A maple tree grows in front of my house, between the sidewalk and the street.
The tree was planted as a spindly sapling in 1960. The next year, the city widened the street, restricting the growth potential of the tree. In 1982 a vehicle swiped the tree trunk. Ten years ago, the city removed (with no great care) a large branch, nearly a secondary trunk, growing to the southwest over the street. In 2010, a fierce rain and wind storm tore a number of branches, large and small, from the north side of the tree (the side facing the house).
In 1998, a neighbor planted an oak tree about 50 feet from the maple, also between the sidewalk and the street. Six years ago, a vehicle hit the oak and ran. (One hoped the damage to the vehicle was extensive.)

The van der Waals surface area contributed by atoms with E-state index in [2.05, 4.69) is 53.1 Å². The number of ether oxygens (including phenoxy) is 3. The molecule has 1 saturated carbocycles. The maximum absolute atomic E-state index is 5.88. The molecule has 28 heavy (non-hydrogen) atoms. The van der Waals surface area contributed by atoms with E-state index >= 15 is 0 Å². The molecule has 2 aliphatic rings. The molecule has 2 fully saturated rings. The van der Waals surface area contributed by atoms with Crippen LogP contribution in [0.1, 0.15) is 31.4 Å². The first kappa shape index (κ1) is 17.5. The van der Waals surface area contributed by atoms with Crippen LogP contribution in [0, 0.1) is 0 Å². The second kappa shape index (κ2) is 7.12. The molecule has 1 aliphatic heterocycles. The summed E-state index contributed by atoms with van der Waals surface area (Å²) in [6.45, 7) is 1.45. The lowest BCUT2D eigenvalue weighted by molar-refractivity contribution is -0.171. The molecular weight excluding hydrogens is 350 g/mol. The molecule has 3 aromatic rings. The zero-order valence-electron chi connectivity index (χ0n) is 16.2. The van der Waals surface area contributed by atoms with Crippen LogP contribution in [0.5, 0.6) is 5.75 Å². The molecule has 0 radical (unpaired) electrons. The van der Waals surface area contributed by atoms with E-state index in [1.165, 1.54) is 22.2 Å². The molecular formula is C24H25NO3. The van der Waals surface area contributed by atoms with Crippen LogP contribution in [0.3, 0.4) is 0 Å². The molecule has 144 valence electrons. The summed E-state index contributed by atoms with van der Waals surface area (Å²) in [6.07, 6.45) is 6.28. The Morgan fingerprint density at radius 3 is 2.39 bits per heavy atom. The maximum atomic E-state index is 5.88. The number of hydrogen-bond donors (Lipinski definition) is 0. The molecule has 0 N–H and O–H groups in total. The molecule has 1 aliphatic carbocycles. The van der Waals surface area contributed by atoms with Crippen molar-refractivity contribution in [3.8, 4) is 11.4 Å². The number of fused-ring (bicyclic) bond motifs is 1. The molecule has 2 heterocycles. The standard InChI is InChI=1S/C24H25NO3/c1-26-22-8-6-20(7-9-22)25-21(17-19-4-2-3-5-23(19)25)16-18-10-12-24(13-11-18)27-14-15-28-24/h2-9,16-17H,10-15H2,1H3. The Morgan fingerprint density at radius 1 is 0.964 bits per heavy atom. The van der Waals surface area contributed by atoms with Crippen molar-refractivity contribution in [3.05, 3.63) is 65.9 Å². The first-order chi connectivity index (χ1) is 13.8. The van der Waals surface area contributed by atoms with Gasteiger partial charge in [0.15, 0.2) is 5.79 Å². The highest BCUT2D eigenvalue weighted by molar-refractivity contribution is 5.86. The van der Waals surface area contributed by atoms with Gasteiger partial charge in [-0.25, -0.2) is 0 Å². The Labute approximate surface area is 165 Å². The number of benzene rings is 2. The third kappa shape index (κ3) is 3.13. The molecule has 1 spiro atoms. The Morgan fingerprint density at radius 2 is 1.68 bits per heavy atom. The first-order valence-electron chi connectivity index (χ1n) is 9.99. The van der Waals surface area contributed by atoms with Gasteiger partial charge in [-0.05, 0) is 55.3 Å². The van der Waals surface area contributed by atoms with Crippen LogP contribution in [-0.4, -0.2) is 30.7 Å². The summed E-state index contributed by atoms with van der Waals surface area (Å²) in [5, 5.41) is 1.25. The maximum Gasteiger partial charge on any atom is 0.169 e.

In the past 2 years, the maple has been seen to grow towards the oak. Of course, this tends to balance it following its truncation and wind damage. It also seems intent on squelching that oak. I suppose the roots of each sense the other with chemical receptors, but whatever the means, the goal of the maple seems clear: conquest. Each spring the maple puts out seeds and leaves. Each fall it withdraws its sugars from the leaves and drops them. This year it is also dropping seeds in the fall. The branch extending to the west may well have grown 6 feet that direction this year alone.